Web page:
The 18-hour bus trip from Manali to Delhi on Tuesday/Wednesday was uncomfortable and uneventful. Once we arrived in Delhi, and felt a bit more confident this time than the last, we had a cup of chai and found an internet café to plan our next move. We had decided that it made sense to head straight to Agra rather than try to find accommodation in Delhi for one night. We soon discovered that there were many trains to Agra each day, but
we had to use the Foreign Tourist Office at the station to book tickets, as all the local seats were apparently already sold. So off we went to this little piece of A/C heaven in the New Delhi Train Station, first floor to be exact. It was a simple task, fill out a form detailing where and when you would like to go, and wait in a queue to speak to a consultant. About an hour later, we had a ticket to Agra and were on our way to find a spot of lunch. The Connaught Place area of Delhi is vibey and full of shops selling everything from bracelets to mangoes. We found a good, clean restaurant and even had our hands hennaed while we waited for our food. Outside the glass doors of the restaurant we watched massive bulls pulling carts full of all sorts of goodies trundle by. By just after 5:30pm we were ready to board the train, and after a brief panic seeing the condition of the train, we found our 2nd class A/C cabin and settled in for the 4-hour journey.
We arrived in Agra around 10pm, and found a taxi to take us straight to the Taj Plaza Hotel. Look out for the prepaid taxis, they have certification and can give you a fixed price according to where you are going. According to Solomon, our taxi driver, in Agra there’s “No hurry, no worry, no chicken curry” and in order to drive, what you need is a good horn, good brakes and a bit of good luck. This is definitely the theme throughout India, where you hoot to say you’re passing somebody, you hoot to say you’re behind someone, you hoot to say you’re in front of someone…you get the point. Solomon also informed us that we had come to Agra at the perfect time, as the Taj Mahal was free to enter all day (normally Rs750/$17/R115 each) on Thursday to commemorate the death day of the the commissioner of the palace, Shar Jehan. Once we got there, the Taj Plaza Hotel was pretty clean, and the staff were friendly, average by our backpacker standards. We couldn’t expect much for Rs400 per night ($9/R60). We even had a view of the Taj from the terrace upstairs, considering the hotel was only 600m from the East Gate, we were quite happy with our online booking, even if it was only available for the first two nights of our stay in Agra.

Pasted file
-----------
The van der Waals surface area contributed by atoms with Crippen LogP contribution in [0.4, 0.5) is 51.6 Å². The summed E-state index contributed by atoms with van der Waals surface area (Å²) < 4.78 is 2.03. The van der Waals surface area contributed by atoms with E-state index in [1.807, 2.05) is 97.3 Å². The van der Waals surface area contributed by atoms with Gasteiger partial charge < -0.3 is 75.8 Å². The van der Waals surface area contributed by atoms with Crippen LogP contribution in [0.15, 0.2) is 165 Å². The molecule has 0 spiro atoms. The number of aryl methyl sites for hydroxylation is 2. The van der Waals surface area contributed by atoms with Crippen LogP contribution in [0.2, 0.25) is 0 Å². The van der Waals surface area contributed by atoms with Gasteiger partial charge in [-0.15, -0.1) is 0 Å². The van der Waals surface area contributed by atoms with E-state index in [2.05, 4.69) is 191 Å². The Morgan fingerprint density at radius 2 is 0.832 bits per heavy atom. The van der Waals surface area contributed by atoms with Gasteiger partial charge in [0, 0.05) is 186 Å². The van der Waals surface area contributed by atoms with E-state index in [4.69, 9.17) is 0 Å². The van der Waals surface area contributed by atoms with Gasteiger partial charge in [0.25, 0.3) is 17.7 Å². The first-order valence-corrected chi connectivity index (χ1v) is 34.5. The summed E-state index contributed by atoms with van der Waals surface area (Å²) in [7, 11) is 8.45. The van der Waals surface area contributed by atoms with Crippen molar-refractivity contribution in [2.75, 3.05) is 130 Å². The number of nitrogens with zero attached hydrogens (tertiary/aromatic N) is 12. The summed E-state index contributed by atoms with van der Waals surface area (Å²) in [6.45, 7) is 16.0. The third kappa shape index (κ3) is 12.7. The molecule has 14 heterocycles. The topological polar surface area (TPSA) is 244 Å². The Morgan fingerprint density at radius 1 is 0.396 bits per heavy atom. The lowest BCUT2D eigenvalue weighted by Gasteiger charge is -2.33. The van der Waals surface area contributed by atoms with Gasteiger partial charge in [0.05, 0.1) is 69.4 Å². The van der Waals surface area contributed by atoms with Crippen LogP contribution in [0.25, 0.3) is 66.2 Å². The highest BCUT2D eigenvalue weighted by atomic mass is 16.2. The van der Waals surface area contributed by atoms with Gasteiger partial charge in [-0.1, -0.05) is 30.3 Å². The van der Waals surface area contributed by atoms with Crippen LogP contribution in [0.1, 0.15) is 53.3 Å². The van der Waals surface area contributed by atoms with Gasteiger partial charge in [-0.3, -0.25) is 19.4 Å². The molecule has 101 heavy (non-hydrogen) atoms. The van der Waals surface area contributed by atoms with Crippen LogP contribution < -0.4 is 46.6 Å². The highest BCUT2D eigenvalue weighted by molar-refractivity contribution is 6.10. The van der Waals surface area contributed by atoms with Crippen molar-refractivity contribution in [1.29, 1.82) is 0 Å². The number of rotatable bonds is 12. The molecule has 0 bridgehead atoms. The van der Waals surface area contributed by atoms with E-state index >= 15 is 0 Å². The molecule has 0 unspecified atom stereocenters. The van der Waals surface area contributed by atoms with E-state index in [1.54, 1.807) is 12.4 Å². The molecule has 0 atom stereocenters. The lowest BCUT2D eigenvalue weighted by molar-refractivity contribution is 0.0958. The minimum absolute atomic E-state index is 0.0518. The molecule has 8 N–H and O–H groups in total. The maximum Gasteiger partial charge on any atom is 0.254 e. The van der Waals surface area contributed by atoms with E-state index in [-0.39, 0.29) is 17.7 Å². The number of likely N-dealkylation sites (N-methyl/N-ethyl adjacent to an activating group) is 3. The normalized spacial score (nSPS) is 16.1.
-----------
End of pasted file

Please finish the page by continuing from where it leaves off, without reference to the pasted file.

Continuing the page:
The view of the Taj from the Taj Plaza hotel...not bad for Rs400 per night!
The following morning we woke up at 5:30am to head to the Taj Mahal when we were told there would be minimal people. Already by 6am, there were rickshaw wallas milling around the streets trying to get us to take a ride down the road to the East Gate. It was a fresh morning, a light sprinkle of rain, and we were excited to see the Taj so we took a brisk walk to wake ourselves up. We arrived at the first gate to be searched and then walked through the courtyard to the main gate. There we had our first sight of the spectacular marble building through the archways of red sandstone.